Not giving a country's government control over its money supply and the full set of instruments associated with it and making an exception to the democratic process for it does not make any sense at all.

    There is only one institution whose decisions should arguably be independent of government: the courts.

    PS You said earlier people should not read Aristotle. But actually his tutor, Plato was very good on this subject (although he would not agree with me).

  4. "I have concluded that it would be appropriate to redefine the Fed’s monetary policy goals to focus solely, or at least primarily, on price stability."-- Plosser. did that work out in Japan? They had 20 years of very mild deflation...and China emerged as the dominant economic and political power in the Far East. The People's Bank of China, btw, now targets 3.5 percent inflation, but last year they targeted 4.0 percent.They care more about robust growth. Oh, that.

    Japan and the USA can recede from the international economic scene through self-imposed monetary asphyxiation, but I doubt that is an advisable course. Indeed, depending on China's inclinations, that could well be a darker world. And aircraft carriers do not spell influence, when the other guy is waving money around.

    (We could attribute China's incredible and sustained rapid growth to communistic five-year plans and SOEs. Somehow, I think more market-oriented enterprises and a growth-oriented central bank were more important).

    The idea of an independent central bank is already a dangerous one---every public agency develops exalted mission statements, insularity, internal cultures and taboos--and all of those traits are magnified at independent public agencies. In fact, I expect most economists would say the words "independent public agency" are a recipe for failure and ossification.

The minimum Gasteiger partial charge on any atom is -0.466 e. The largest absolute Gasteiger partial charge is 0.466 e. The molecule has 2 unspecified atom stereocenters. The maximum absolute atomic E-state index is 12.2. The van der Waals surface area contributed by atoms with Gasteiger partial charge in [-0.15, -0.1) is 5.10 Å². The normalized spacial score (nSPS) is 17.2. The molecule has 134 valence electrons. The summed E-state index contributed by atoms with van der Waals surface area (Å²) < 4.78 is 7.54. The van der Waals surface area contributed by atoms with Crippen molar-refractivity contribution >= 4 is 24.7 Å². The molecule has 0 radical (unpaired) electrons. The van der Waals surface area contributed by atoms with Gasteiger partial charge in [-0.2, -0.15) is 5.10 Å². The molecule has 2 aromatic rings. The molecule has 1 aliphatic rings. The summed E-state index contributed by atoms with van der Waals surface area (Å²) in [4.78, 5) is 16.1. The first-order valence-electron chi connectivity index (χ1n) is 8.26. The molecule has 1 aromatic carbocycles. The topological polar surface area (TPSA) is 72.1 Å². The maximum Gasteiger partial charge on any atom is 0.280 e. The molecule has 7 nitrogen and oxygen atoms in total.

The ECB was created in 1997 (I think) with that one mission of price stability. It has been a debacle.

    A supreme irony: The Fed has actually obtained a historically extremely high level of price stability since 2008. Inflation has been very low, and not very variable. We seem stuck between 1 percent and 2 percent. It has been very stable. Plosser says this is not stable enough?

    Is Plosser saying the Fed should somehow "micromanage" its way to even greater price stability? Or is he calling for zero inflation (the Bank of Japan approach)? Or, does Plosser's definition of price stability exclude deflation? That is, deflation is okay?

    To sum up, with its large-scale asset purchase program (LSAP or QE) we have seen price stability, with very little deflation or inflation. We have seen slow growth.

    And Plosser says the inflation side has been bungled, but the growth side "is not our job?"


    1. Come on, read the thing before you sound off. Plosser did not anywhere say the inflation side has been bungled. He said the Fed is intervening in all sorts of markets and taking on all sorts of new and dangerous roles; these are "fiscal policy," political, and will come back to haunt the Fed. But he did not say that "the inflation side has been bungled." Let's not follow our friends on the left by talking about imaginary statements, let's talk about what people actually say.

    2. Okay, you are right, I retract the "bungled" statement.

      But Plosser seems to overlooks the high degree of price stability obtained since 2008. What if QE and "micromanaging" was responsible for that price stability, in averting a deflationary recession?

      I actually agree that the Fed should only buy Treasuries, and the interesting part is what if the Fed holds the bonds indefinitely (rolls over, in other words).

      So far, we are seeing no inflation from QE. There was no inflation in Japan from QE 2002-6.

      Is monetizing the national debt a sin? But if you can get away with it...why not?

      The Fed St.Louis says even amuck larger QE (LSAP) program will result in hardly any inflation (and we could actually use a couple percent more).

      The option is there: Buy back the national debt, give the public cash.